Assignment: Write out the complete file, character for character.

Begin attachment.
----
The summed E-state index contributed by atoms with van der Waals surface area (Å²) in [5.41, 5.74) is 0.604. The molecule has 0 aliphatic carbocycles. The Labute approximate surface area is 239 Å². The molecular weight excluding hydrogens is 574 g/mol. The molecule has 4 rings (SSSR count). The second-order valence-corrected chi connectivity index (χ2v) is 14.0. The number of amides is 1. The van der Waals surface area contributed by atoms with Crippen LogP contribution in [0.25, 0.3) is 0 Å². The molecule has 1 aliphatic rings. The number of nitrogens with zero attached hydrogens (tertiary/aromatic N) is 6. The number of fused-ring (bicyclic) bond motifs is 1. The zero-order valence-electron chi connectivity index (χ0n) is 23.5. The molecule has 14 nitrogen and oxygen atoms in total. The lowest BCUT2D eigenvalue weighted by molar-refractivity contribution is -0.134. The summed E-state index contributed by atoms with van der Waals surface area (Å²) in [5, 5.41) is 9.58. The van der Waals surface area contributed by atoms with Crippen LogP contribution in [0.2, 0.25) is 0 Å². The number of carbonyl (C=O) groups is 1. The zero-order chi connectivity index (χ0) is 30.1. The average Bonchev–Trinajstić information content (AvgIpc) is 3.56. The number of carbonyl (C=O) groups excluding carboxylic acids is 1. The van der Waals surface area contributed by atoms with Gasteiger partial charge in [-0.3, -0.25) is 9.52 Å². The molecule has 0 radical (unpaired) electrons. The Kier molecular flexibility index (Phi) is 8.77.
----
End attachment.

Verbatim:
The summed E-state index contributed by atoms with van der Waals surface area (Å²) in [5.41, 5.74) is 0.604. The molecule has 0 aliphatic carbocycles. The Labute approximate surface area is 239 Å². The molecular weight excluding hydrogens is 574 g/mol. The molecule has 4 rings (SSSR count). The second-order valence-corrected chi connectivity index (χ2v) is 14.0. The number of amides is 1. The van der Waals surface area contributed by atoms with Crippen LogP contribution in [0.25, 0.3) is 0 Å². The molecule has 1 aliphatic rings. The number of nitrogens with zero attached hydrogens (tertiary/aromatic N) is 6. The number of fused-ring (bicyclic) bond motifs is 1. The zero-order valence-electron chi connectivity index (χ0n) is 23.5. The molecule has 14 nitrogen and oxygen atoms in total. The lowest BCUT2D eigenvalue weighted by molar-refractivity contribution is -0.134. The summed E-state index contributed by atoms with van der Waals surface area (Å²) in [5, 5.41) is 9.58. The van der Waals surface area contributed by atoms with Crippen LogP contribution in [0.2, 0.25) is 0 Å². The number of carbonyl (C=O) groups is 1. The zero-order chi connectivity index (χ0) is 30.1. The average Bonchev–Trinajstić information content (AvgIpc) is 3.56. The number of carbonyl (C=O) groups excluding carboxylic acids is 1. The van der Waals surface area contributed by atoms with Gasteiger partial charge in [-0.3, -0.25) is 9.52 Å². The molecule has 0 radical (unpaired) electrons. The Kier molecular flexibility index (Phi) is 8.77.